- There will still be a finance wage premium, but it will fall to the ~40-50% level. It will still be higher than in the 1930 – 1970 period, but lower than its current level.
- The job market, deals, and bonuses will become even more cyclical, like what happened in 2020 – 2022, but repeated over different intervals.
- Smaller deals and asset-level acquisitions will continue, but larger deals ($1 billion+) will be blocked, delayed, or modified more frequently.
- Automation is hard to predict, but fields like IB/PE will be somewhat insulated due to their client/human-facing nature; it will probably act as more of a growth constraint.
- Real assets (real estate, infrastructure, and commodities) could outperform financial assets (stocks and bonds), as has been the case historically in inflationary environments.
- Firms that invest in or advise these types of companies could benefit, and the same goes for hedge funds that trade based on volatility, rates, global macro, or special situations.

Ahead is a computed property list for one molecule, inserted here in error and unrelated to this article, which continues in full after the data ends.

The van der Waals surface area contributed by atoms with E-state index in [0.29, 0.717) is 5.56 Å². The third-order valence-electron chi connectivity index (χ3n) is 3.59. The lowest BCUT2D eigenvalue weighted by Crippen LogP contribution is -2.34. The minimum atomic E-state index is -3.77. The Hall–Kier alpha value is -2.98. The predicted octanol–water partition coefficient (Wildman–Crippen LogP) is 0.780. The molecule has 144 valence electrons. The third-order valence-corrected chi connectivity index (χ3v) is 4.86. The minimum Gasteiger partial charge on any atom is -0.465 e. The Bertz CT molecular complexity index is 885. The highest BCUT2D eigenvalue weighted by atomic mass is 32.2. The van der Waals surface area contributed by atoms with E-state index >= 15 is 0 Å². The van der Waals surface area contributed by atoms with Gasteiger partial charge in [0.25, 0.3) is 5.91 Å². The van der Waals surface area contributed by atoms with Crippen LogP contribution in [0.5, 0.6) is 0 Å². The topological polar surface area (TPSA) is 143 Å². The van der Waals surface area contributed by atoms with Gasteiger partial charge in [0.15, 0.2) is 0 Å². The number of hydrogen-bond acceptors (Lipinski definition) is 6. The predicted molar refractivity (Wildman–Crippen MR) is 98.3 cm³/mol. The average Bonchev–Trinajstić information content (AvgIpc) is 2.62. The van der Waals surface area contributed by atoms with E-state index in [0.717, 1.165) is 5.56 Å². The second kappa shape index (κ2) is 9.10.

- Although the average pay may decrease, the other benefits of finance careers, such as the exit opportunities, will continue to beat other alternatives.
OK, So What Does All This Mean for You? Is Finance a Good Career Path?
The short, simple answer is:
Yes, finance is still a good career path, but it will probably not be as good relative to other careers as it has been over the past few decades.
If you are at a top university or business school, have the qualifications, and start early, that’s fine.
The industry may not deliver what you expect, but you can always take the skills and move into a different role.
On the other hand, if you’re a non-traditional candidate, you probably don’t want to put all your eggs in the IB/PE/HF/VC basket.